As anyone walking through campus at the beginning of this new academic year will immediately notice, we have a number of new buildings and facilities all around us.
One of the more exciting ones is the new Integrated Science Building (ISB), which has the potential to improve KU’s standing in myriad ways.
The building, which opened in June, features nearly 300,000 square feet of much-needed new space for teaching and research in the fields of chemistry, medicinal chemistry, physics, molecular biosciences, and other related fields. The space is created with collaboration in mind and constructed with large windows in classrooms and labs, as well as common areas to allow students and faculty to engage in stimulating discussions.
Last week, our School of Engineering published a story that highlighted some details about the ISB that are worth sharing with a broader audience.
The building includes a low-vibration area for researchers doing materials and biology imaging work, an atrium, a state-of-the-art cleanroom, and a 330-seat lecture hall.
Steven Soper, one of our Foundation Distinguished Professors in chemistry and mechanical engineering, shared how the building helps him and his colleagues conduct research that will garner national and international attention. The ISB’s 6,500-square feet of research space in its cleanroom facility helps him run experiments on biomaterials and to generate new devices with high medical impact.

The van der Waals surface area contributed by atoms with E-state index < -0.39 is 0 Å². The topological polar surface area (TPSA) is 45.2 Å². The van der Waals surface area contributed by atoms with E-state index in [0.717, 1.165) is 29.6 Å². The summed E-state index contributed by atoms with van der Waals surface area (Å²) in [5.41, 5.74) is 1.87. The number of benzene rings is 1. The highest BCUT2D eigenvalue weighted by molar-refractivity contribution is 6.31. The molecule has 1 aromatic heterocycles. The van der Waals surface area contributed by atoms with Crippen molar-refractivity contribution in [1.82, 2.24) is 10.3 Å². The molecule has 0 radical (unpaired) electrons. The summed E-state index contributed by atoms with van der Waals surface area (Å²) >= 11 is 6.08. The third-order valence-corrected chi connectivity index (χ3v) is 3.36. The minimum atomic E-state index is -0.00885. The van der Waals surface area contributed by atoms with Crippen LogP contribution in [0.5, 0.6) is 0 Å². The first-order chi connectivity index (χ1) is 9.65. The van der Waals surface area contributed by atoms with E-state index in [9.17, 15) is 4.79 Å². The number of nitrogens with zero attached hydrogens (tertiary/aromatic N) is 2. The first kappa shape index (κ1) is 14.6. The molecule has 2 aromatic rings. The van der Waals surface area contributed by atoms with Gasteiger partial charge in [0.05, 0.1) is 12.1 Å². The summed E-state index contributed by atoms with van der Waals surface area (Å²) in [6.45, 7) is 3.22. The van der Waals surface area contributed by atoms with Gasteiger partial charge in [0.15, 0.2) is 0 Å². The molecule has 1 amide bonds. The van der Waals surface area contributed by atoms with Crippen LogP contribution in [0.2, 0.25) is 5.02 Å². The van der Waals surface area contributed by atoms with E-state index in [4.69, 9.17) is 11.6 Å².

“This will be very unique to the state of Kansas and regionally, and spawn high-tech businesses,” he said. “We’ll have visitors coming to Kansas to do things they can’t do at their home universities.”
The cleanroom allows for research into tiny nanodevices just a fraction of the diameter of a human hair. Though microscopic in size, these devices have an immense potential to improve our world.
Armed with this new technology, researchers like Soper will have the ability to generate nanotechnology devices that can sequence the entire genome of cancer patients at unprecedented speeds and accuracy. Soper also uses the cleanroom in his own spinoff company, Digital NanoGenetics.
This is precisely the kind of activity we want to be encouraging at a major public research university like ours.
And, of course, the ISB isn’t our only new and upgraded facility for science. Nearby is the 140,000-square foot Earth Energy and Environment Center, consisting of Ritchie and Slawson halls. There, our university is building on our strengths in the fields of geology, energy, and environment research. Here, too, researchers are crossing disciplinary boundaries and finding new ways to pursue great work.
All of this contributes to our broader goals of becoming one of the nation’s top public research universities. As these and other new facilities around our campuses begin to shine, our entire university will benefit as we recruit new scholars, pursue new funding opportunities, and enhance our visibility on the national stage.
In other words, it’s a great time to be a Jayhawk.
Douglas A. Girod